Thanks to some good reporting by Bloomberg News, we now know that Newt Gingrich's consulting gig at Freddie Mac earned him not $300,000, as John Harwood’s question at the recent CNBC debate suggested, but $1.6 million.
[with contributions from Matt O’Brien and Darius Tahir] Health care reform wasn’t the only issue Mitt Romney dodged last night. As Greg Sargent and Sam Stein point out today, Romney also refused to take a clear position on whether to extend a payroll tax break set to expire at year’s end. Here’s what Romney said when moderator John Harwood first posed the question: I don’t want to raise taxes on people in the middle of a recession. Of course not.
The headlines from Wednesday night’s Republican presidential debate will be about Rick Perry and his “oops” moment. In case you missed it, Perry was describing his economic agenda when he mentioned that he wanted to eliminate three federal agencies – and couldn’t remember the third. He got Commerce and Education, but flailed about for a painful few seconds, trying to think of the other. Ron Paul jumped in, suggesting maybe it should be five agencies. Another candidate said maybe Perry was thinking of the EPA.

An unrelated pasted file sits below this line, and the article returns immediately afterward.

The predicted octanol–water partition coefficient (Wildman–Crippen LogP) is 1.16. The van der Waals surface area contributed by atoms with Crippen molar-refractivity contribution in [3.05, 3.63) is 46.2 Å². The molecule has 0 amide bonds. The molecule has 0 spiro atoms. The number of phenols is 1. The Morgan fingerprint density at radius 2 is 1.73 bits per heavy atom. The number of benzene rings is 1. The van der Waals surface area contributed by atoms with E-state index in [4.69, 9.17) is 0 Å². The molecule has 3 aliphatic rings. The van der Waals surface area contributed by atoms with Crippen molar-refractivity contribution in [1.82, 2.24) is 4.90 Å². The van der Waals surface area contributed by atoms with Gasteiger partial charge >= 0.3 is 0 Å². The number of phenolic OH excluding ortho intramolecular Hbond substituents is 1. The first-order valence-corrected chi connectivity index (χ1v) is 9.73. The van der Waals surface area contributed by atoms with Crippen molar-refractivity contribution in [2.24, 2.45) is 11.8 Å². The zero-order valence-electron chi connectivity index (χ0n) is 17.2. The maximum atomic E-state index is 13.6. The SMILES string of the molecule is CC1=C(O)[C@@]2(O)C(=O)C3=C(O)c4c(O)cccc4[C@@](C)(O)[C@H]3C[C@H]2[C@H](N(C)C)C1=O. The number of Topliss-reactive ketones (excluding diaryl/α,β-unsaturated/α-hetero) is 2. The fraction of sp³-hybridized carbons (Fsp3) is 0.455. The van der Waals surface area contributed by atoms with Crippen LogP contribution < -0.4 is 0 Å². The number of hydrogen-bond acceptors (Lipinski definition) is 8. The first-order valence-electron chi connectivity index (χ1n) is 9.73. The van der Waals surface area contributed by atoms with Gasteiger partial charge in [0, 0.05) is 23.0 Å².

Conventional wisdom has it that President Obama's cool, relatively detached style has made it harder for him to make the case that he's worked up about the economic struggles of average Americans. John Harwood, writing in the New York Times, doesn't buy it: Mr. Obama may have played like a rock star in the campaign arenas of 2008, according to this view, but he displays a Spock-like emotional aridity in more intimate settings.
Or would that be a lagging indicator? Whatever the case, John Harwood reports in his NYT "Caucus" column that: [S]igns that economic growth is resuming have eased the sense of crisis surrounding Mr. Geithner’s work. The economic 'message' meetings in Mr.